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The Alligator Gar

 

The alligator gar, Atractosteus spatula, is a large long-lived fish that has existed since the Cretaceous period approximately 180 million years ago. Gars possess several characteristics that have been advantageous to their survival, including rapid juvenile growth, thick interlocking ganoid scales and they also have a physostomous swim bladder that allows them to breathe air and live in water with poor water quality. Interestingly, gars are the only freshwater fishes of North America that have been reported to have toxic eggs.

Two USFWS employees hold a fish as long as a person that looks very heavy

Alligator gar are enormous! Photo: USFWS.

Historically, the alligator gar was the top predator in aquatic habitats throughout the central U.S., ranging from Ohio southward through the states of Alabama, Arkansas, Florida, Illinois, Indiana, Kentucky, Louisiana, Missouri, Mississippi, Ohio, Oklahoma, Tennessee, and Texas. Unfortunately, the alligator gar has declined significantly in abundance and is now considered vulnerable to extirpation throughout much of its native range. Habitat alteration and overexploitation are the most important factors in the decline in alligator gar abundance. Due to concern for decreased population sizes, alligator gar have been identified by the American Fisheries Society, the US Fish and Wildlife Service, many state fisheries programs, and the Gulf Coastal Plain Ozarks Landscape Conservation Cooperative as a species of concern in the Mississippi Alluvial Valley.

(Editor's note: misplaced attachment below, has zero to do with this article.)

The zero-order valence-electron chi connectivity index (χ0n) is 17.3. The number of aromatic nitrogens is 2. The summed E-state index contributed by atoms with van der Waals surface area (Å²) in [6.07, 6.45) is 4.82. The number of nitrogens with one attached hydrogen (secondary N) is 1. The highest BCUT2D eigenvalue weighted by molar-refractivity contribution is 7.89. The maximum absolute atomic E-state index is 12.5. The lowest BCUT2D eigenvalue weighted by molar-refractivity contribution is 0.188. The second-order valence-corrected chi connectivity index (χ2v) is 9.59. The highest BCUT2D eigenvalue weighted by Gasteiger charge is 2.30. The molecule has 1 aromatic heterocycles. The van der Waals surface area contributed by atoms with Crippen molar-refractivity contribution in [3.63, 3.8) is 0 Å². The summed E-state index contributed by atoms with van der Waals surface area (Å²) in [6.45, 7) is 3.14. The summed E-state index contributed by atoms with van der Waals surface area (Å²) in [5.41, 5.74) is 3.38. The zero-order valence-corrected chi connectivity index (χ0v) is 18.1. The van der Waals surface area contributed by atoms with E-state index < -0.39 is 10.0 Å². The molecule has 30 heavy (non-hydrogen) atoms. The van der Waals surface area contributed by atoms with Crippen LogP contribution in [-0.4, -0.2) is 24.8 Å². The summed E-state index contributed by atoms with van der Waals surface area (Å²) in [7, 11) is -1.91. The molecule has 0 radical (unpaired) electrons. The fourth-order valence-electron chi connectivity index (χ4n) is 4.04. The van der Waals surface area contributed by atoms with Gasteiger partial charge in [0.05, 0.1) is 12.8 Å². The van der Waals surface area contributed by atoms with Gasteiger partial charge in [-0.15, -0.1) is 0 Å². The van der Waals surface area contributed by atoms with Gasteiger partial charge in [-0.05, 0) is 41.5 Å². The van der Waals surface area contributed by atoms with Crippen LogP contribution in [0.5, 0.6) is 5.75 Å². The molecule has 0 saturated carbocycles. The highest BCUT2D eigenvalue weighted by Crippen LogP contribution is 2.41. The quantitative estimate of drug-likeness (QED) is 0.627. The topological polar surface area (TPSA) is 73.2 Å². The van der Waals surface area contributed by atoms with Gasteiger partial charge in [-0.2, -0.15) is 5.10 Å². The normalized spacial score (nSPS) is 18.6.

Alligator Gar Research Documents

Last updated: November 5, 2014